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“Bite-Size Bits of Local, National, and Global History”

Thomas in Tucker County, West Virginia — The American South (Appalachia)
 

A Window to the Past

Thomas, West Virginia

 
 
A Window to the Past Marker image. Click for full size.
By Devry Becker Jones, July 17, 2020
1. A Window to the Past Marker
Inscription.  
Thomas's National Register Significance
The Thomas Commercial Historic District was listed as a National Register Historic District in 1997. In order to qualify for the National Register of Historic Place, a property must be at least 50 years old and meet at least one of the following criteria for historic significance:

A: Historical Events: Properties that are associated with events that have made a significant contribution to the broad patterns of our history.

B: Important People: Properties that are associated with significant people in our past.

C: Architecture and Design:
Properties that embody distinctive characteristics of a type, period, or method construction, or that represent the work of a matter, or that possess high artistic value. This includes historic districts in which the individual buildings may not have distinction, but as a group they are special.

D: Archaeology: Properties that have yielded, or may be likely to yield, information important in prehistory or history. This criterion usually applies to archaeological sites.

The
A Window to the Past Marker image. Click for full size.
By Devry Becker Jones, July 17, 2020
2. A Window to the Past Marker
Thomas Commercial Historic District is eligible for the National Register under Criteria A and C.

The city is a fine example of a turn-of-the-century coal and railroad boom town. The arrival of the coal and railroad industries made Thomas a hub of commerce and culture for the surrounding region. It is also significant for its sizeable immigrant population, ethnic diversity and embodiment of the American "melting pot."

The architecture of Thomas reflects a variety of styles, including Renaissance Revival, Greek Revival, Italianate, Gothic, and Craftsman. These buildings contained both businesses and residences, and unique features such as glass storefronts, balconies and rear yards.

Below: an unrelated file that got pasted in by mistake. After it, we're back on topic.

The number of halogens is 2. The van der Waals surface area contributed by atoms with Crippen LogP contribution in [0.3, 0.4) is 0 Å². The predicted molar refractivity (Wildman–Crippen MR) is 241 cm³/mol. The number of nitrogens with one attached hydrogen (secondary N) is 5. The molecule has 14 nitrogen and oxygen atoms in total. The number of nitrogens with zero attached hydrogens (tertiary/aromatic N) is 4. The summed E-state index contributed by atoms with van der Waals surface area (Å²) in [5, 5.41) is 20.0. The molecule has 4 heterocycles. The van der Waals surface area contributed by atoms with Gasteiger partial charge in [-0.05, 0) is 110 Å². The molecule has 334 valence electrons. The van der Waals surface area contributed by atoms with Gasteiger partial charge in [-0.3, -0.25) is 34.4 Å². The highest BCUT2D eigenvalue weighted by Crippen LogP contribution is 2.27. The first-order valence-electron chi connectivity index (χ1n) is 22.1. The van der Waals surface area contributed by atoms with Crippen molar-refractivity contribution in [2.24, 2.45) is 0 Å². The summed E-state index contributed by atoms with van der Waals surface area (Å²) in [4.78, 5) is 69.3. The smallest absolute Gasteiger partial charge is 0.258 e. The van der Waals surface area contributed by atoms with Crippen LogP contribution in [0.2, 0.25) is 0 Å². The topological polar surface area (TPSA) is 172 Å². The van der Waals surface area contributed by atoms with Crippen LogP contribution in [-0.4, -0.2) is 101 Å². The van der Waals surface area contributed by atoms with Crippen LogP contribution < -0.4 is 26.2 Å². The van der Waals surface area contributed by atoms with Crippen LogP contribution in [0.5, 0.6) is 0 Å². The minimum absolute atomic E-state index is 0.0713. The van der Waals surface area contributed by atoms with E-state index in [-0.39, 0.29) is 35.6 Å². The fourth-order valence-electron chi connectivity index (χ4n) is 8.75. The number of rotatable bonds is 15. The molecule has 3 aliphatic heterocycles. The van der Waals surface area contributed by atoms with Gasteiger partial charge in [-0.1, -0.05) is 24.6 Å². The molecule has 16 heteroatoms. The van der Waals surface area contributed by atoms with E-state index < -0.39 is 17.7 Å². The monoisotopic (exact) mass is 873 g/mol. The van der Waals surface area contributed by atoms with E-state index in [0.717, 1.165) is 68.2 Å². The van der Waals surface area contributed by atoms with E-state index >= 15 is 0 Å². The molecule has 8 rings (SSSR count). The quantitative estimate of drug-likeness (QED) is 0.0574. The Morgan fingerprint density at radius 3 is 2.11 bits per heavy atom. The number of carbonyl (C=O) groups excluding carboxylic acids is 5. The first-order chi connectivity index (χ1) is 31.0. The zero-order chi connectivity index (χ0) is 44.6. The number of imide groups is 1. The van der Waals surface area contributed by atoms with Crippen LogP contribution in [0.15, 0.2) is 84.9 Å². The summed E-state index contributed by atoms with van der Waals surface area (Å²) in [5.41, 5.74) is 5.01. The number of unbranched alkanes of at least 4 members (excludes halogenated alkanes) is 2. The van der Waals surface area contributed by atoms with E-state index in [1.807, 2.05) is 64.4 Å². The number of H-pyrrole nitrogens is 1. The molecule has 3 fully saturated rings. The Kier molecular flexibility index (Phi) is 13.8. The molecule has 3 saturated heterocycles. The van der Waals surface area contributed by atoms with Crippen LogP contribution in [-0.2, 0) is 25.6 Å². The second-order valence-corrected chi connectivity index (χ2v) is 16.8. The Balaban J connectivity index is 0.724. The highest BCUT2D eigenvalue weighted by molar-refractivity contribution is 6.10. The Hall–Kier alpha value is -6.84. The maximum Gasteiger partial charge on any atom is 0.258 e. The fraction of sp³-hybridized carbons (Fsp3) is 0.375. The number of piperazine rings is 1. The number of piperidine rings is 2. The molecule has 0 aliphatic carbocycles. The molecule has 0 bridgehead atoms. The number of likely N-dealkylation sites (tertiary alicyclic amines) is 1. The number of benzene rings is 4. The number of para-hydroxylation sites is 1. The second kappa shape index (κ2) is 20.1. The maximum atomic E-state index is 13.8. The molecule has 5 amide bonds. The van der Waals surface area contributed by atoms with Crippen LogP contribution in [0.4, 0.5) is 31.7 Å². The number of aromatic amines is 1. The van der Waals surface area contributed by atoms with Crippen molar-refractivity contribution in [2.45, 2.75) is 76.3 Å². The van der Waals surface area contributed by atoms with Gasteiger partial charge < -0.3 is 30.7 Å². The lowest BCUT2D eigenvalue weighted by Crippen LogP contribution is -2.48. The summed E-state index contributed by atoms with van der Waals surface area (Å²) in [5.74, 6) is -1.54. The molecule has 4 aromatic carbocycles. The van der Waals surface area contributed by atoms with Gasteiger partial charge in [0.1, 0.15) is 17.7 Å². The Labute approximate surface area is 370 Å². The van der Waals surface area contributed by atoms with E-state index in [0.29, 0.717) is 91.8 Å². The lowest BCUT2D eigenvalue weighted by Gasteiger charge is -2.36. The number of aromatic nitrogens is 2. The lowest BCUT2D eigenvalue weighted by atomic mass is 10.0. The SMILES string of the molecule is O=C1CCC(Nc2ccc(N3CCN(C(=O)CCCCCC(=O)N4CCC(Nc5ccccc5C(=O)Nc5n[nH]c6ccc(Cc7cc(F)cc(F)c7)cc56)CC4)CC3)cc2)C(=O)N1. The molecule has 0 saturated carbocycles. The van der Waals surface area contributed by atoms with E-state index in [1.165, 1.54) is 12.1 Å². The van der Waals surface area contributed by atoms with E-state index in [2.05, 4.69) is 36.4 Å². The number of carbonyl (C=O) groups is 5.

What is Integrity?
To qualify for the National Register of Historic Places, a building, property or district must have historic integrity, which means that people can still see and experience the important aspects of the property and that they haven't changed too much. There are seven aspects of integrity: location, design, setting, materials, workmanship, feeling, and association.

Determining if a place retains integrity depends upon the reasons it is historically significant. Though the buildings in Thomas have undergone some alterations, over the years, the commercial district retains most of its original buildings. It is still easy to imagine
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how Thomas appeared at its peak.
 
Erected by The City of Thomas, West Virginia.
 
Topics and series. This historical marker is listed in these topic lists: ArchitectureIndustry & CommerceSettlements & Settlers. In addition, it is included in the West Virginia, The City of Thomas series list.
 
Location. 39° 9.074′ N, 79° 29.822′ W. Marker is in Thomas, West Virginia, in Tucker County. Marker is on Appalachian Highway (West Virginia Route 32) north of 3rd Street, in the median. Touch for map. Marker is at or near this postal address: 300 Appalachian Highway, Thomas WV 26292, United States of America. Touch for directions.
 
Other nearby markers. At least 8 other markers are within walking distance of this marker. A "Howling Wilderness" (within shouting distance of this marker); The Blackwater (within shouting distance of this marker); Out On The Town (about 400 feet away, measured in a direct line); The Melting Pot of Thomas (about 500 feet away); Connecting Thomas to the World (about 500 feet away); A Lesson in Resourcefulness (about 500 feet away); Dwellings and Design (about 600 feet away); Thomas, West Virginia Mine Disaster Memorial (about 700 feet away). Touch for a list and map of all markers in Thomas.
 
 
Credits. This page was last revised on July 18, 2020. It was originally submitted on July 18, 2020, by Devry Becker Jones of Washington, District of Columbia. This page has been viewed 31 times since then. Photos:   1, 2. submitted on July 18, 2020, by Devry Becker Jones of Washington, District of Columbia.
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Jan. 18, 2021